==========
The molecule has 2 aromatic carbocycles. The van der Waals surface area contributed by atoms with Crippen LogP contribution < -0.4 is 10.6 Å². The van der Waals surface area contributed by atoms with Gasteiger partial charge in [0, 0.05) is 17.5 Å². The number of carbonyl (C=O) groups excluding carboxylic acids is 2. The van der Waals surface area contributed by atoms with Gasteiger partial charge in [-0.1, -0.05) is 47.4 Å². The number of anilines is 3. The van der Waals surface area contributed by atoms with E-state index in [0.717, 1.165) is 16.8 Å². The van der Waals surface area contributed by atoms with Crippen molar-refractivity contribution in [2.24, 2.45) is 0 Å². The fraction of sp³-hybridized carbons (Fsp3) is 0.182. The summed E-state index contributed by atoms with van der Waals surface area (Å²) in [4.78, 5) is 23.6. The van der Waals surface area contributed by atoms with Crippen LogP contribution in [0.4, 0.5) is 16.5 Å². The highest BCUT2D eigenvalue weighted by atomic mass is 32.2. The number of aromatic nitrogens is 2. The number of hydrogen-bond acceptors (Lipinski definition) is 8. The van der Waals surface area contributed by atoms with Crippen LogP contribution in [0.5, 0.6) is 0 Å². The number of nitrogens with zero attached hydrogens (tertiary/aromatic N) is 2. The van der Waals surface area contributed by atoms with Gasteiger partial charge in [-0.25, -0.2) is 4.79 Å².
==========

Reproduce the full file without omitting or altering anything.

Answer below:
The molecule has 2 aromatic carbocycles. The van der Waals surface area contributed by atoms with Crippen LogP contribution < -0.4 is 10.6 Å². The van der Waals surface area contributed by atoms with Gasteiger partial charge in [0, 0.05) is 17.5 Å². The number of carbonyl (C=O) groups excluding carboxylic acids is 2. The van der Waals surface area contributed by atoms with Gasteiger partial charge in [-0.1, -0.05) is 47.4 Å². The number of anilines is 3. The van der Waals surface area contributed by atoms with E-state index in [0.717, 1.165) is 16.8 Å². The van der Waals surface area contributed by atoms with Crippen molar-refractivity contribution in [2.24, 2.45) is 0 Å². The fraction of sp³-hybridized carbons (Fsp3) is 0.182. The summed E-state index contributed by atoms with van der Waals surface area (Å²) in [4.78, 5) is 23.6. The van der Waals surface area contributed by atoms with Crippen LogP contribution in [0.4, 0.5) is 16.5 Å². The highest BCUT2D eigenvalue weighted by atomic mass is 32.2. The number of aromatic nitrogens is 2. The number of hydrogen-bond acceptors (Lipinski definition) is 8. The van der Waals surface area contributed by atoms with Crippen LogP contribution in [0.5, 0.6) is 0 Å². The number of nitrogens with zero attached hydrogens (tertiary/aromatic N) is 2. The van der Waals surface area contributed by atoms with Gasteiger partial charge in [-0.25, -0.2) is 4.79 Å².